Wavellite in Arkansas
The Second Best Known Mineral in the Ouachitas
WAVELLITE is perhaps the second best known collectable mineral in Arkansas, quartz being the first. Two specimen localities are well documented. The earliest collected site is near the community of Avant on the northeast end of Lake Ouachita in Garland County. It is called Dug Hill, because so many past collectors have pot-holed the hillside. The site is on Ouachita National Forest land and the major holes were back-filled and replanted a few years ago. Hands on collecting is generally allowable if you collect for yourself, not to trade or sell. This site produced some remarkable dark green spherical wavellite aggregates on tan to gray sandy chert matrix.
When broken across the spheres, wavellite exhibits a radial crystalline structure - the local old timers call it "cats-eye". Color may vary from light to dark green at this locale, the intensity of the color is due to how much vanadium is present in the structure of the mineral. Bright green coatings of variscite, another aluminum phosphate, also occur, frequently with wavellite, here.
Montgomery Co. Quarry
The second locality is the now abandoned Montgomery County quarry, northwest of Mount Ida some 2.5 miles. This location is also known as Mauldin Mountain. When operational in the 1980s and early 1990s, spectacular apple-green to yellow-green wavellite specimens, ranging up to cabinet size, were recovered by local collectors. Another phosphate mineral, planerite is also present as very small, fish-roe-like, pale green to yellow-green coatings and films on both the chert host rock and wavellite from this site. Some colorless to yellow micromount wavellite crystals were also collected. Since the active quarry operation ceased, little material has been recovered, although hand collecting will usually yield some specimen material. This site is on Ouachita National Forest land also. Collecting for personal specimens is generally tolerated. However, if you ask permission to collect, you are likely to be turned down.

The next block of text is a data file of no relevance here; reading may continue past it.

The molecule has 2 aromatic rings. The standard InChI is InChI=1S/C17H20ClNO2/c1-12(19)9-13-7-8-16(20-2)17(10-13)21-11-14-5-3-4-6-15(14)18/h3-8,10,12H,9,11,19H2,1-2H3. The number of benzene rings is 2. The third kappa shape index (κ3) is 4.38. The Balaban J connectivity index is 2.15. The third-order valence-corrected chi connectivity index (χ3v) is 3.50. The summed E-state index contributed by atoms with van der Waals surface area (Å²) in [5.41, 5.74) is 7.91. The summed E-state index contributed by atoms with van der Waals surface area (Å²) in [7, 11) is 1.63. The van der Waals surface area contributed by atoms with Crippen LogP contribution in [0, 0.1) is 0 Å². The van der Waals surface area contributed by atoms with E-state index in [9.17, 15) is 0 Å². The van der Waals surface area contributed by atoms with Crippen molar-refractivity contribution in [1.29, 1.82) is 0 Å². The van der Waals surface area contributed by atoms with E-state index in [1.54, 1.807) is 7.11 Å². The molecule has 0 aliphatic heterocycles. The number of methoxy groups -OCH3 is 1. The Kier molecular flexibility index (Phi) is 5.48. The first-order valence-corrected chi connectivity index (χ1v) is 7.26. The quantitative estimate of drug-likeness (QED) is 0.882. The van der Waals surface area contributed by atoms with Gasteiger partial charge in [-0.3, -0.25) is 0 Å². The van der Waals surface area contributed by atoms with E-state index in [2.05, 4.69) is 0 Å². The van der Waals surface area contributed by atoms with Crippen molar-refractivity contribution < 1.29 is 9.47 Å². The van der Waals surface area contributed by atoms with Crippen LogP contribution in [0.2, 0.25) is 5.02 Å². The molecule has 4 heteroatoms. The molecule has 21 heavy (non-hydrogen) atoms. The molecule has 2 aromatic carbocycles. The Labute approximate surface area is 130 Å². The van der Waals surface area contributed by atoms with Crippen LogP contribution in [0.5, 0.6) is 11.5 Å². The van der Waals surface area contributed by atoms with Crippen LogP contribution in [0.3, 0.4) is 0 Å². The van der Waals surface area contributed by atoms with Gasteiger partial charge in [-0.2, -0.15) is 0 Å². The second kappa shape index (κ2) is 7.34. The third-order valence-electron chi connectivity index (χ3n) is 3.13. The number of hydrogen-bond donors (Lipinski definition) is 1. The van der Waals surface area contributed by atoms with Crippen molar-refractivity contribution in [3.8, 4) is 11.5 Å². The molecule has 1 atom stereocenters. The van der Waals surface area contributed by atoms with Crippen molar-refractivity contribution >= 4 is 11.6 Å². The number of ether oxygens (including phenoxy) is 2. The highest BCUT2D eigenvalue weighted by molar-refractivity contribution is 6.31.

We can't give you permission, but if you collect here, recognize that you might be asked to leave and dump out your hard-earned samples before you go.
Colors of Wavellite
Several interesting colors of wavellite have been discovered in Arkansas. Most collectors are familar with the various shades of green, ranging from dark rich emerald green to bright green, apple green, and pale green. Yellow wavellite has been collected from two localities, one near the Hot Springs city waterworks and the other north of Crows in Saline County. The waterworks specimens were pale yellow radiating spheres in a highly fractured milky quartz vein, obviously secondary after the formation of the quartz veins. The Saline County location yielded T/N to miniature-sized specimens of pale to bright yellow wavellite, both as botryoidal (grape-like) masses and some vein material. The host rock was highly rotten and weathered away at this location so no really large specimens were recovered.